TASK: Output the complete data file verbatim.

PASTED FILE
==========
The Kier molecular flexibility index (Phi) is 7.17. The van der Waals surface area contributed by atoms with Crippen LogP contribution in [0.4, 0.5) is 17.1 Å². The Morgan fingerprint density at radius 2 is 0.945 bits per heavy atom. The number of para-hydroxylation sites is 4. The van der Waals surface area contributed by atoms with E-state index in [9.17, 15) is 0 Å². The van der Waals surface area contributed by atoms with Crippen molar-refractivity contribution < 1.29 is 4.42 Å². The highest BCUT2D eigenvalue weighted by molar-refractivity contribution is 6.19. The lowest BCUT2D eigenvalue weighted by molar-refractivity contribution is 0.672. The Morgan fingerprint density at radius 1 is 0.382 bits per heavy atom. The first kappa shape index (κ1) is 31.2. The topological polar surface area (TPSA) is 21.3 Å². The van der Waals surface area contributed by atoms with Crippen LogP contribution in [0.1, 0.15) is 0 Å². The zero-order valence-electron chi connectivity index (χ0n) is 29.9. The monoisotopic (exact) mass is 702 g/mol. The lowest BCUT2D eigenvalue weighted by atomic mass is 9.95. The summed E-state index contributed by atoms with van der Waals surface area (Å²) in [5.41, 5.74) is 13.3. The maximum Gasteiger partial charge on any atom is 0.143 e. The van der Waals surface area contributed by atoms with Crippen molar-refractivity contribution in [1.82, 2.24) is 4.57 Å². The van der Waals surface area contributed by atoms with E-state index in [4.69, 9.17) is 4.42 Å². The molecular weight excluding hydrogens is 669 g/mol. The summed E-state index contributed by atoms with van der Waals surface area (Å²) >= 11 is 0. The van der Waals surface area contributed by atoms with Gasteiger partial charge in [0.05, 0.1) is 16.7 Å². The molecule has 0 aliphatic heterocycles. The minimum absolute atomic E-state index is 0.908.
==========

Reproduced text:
The Kier molecular flexibility index (Phi) is 7.17. The van der Waals surface area contributed by atoms with Crippen LogP contribution in [0.4, 0.5) is 17.1 Å². The Morgan fingerprint density at radius 2 is 0.945 bits per heavy atom. The number of para-hydroxylation sites is 4. The van der Waals surface area contributed by atoms with E-state index in [9.17, 15) is 0 Å². The van der Waals surface area contributed by atoms with Crippen molar-refractivity contribution < 1.29 is 4.42 Å². The highest BCUT2D eigenvalue weighted by molar-refractivity contribution is 6.19. The lowest BCUT2D eigenvalue weighted by molar-refractivity contribution is 0.672. The Morgan fingerprint density at radius 1 is 0.382 bits per heavy atom. The first kappa shape index (κ1) is 31.2. The topological polar surface area (TPSA) is 21.3 Å². The van der Waals surface area contributed by atoms with Crippen LogP contribution in [0.1, 0.15) is 0 Å². The zero-order valence-electron chi connectivity index (χ0n) is 29.9. The monoisotopic (exact) mass is 702 g/mol. The lowest BCUT2D eigenvalue weighted by atomic mass is 9.95. The summed E-state index contributed by atoms with van der Waals surface area (Å²) in [5.41, 5.74) is 13.3. The maximum Gasteiger partial charge on any atom is 0.143 e. The van der Waals surface area contributed by atoms with Crippen molar-refractivity contribution in [1.82, 2.24) is 4.57 Å². The van der Waals surface area contributed by atoms with E-state index in [4.69, 9.17) is 4.42 Å². The molecular weight excluding hydrogens is 669 g/mol. The summed E-state index contributed by atoms with van der Waals surface area (Å²) >= 11 is 0. The van der Waals surface area contributed by atoms with Gasteiger partial charge in [0.05, 0.1) is 16.7 Å². The molecule has 0 aliphatic heterocycles. The minimum absolute atomic E-state index is 0.908.